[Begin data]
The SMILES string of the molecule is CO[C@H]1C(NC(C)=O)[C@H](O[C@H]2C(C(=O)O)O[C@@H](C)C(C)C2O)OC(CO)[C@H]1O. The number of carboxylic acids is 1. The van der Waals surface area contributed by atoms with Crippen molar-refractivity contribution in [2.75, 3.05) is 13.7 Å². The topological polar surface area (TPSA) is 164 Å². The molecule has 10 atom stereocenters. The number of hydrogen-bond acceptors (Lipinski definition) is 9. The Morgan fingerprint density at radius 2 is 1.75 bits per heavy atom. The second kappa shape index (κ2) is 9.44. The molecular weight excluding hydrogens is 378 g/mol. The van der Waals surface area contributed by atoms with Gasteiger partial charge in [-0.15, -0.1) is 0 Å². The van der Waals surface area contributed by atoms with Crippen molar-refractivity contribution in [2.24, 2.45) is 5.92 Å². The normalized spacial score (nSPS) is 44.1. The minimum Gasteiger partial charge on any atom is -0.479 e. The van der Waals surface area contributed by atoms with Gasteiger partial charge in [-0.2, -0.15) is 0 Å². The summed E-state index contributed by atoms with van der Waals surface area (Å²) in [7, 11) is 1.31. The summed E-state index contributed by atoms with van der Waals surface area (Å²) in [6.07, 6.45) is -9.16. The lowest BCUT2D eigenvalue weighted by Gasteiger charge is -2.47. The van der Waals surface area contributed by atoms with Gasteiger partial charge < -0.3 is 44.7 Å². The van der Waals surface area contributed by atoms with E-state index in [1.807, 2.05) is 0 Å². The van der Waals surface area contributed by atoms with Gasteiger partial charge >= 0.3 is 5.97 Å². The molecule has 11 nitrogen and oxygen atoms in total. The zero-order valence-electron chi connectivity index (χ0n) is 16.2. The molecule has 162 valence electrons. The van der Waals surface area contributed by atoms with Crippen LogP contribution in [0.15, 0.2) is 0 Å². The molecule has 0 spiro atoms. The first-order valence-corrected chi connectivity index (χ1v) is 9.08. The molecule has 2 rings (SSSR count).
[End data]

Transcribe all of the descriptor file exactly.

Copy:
The SMILES string of the molecule is CO[C@H]1C(NC(C)=O)[C@H](O[C@H]2C(C(=O)O)O[C@@H](C)C(C)C2O)OC(CO)[C@H]1O. The number of carboxylic acids is 1. The van der Waals surface area contributed by atoms with Crippen molar-refractivity contribution in [2.75, 3.05) is 13.7 Å². The topological polar surface area (TPSA) is 164 Å². The molecule has 10 atom stereocenters. The number of hydrogen-bond acceptors (Lipinski definition) is 9. The Morgan fingerprint density at radius 2 is 1.75 bits per heavy atom. The second kappa shape index (κ2) is 9.44. The molecular weight excluding hydrogens is 378 g/mol. The van der Waals surface area contributed by atoms with Gasteiger partial charge in [-0.15, -0.1) is 0 Å². The van der Waals surface area contributed by atoms with Crippen molar-refractivity contribution in [2.24, 2.45) is 5.92 Å². The normalized spacial score (nSPS) is 44.1. The minimum Gasteiger partial charge on any atom is -0.479 e. The van der Waals surface area contributed by atoms with Gasteiger partial charge in [-0.2, -0.15) is 0 Å². The summed E-state index contributed by atoms with van der Waals surface area (Å²) in [7, 11) is 1.31. The summed E-state index contributed by atoms with van der Waals surface area (Å²) in [6.07, 6.45) is -9.16. The lowest BCUT2D eigenvalue weighted by Gasteiger charge is -2.47. The van der Waals surface area contributed by atoms with Gasteiger partial charge < -0.3 is 44.7 Å². The van der Waals surface area contributed by atoms with E-state index in [1.807, 2.05) is 0 Å². The van der Waals surface area contributed by atoms with Gasteiger partial charge >= 0.3 is 5.97 Å². The molecule has 11 nitrogen and oxygen atoms in total. The zero-order valence-electron chi connectivity index (χ0n) is 16.2. The molecule has 162 valence electrons. The van der Waals surface area contributed by atoms with Crippen LogP contribution in [0.15, 0.2) is 0 Å². The molecule has 0 spiro atoms. The first-order valence-corrected chi connectivity index (χ1v) is 9.08. The molecule has 2 rings (SSSR count).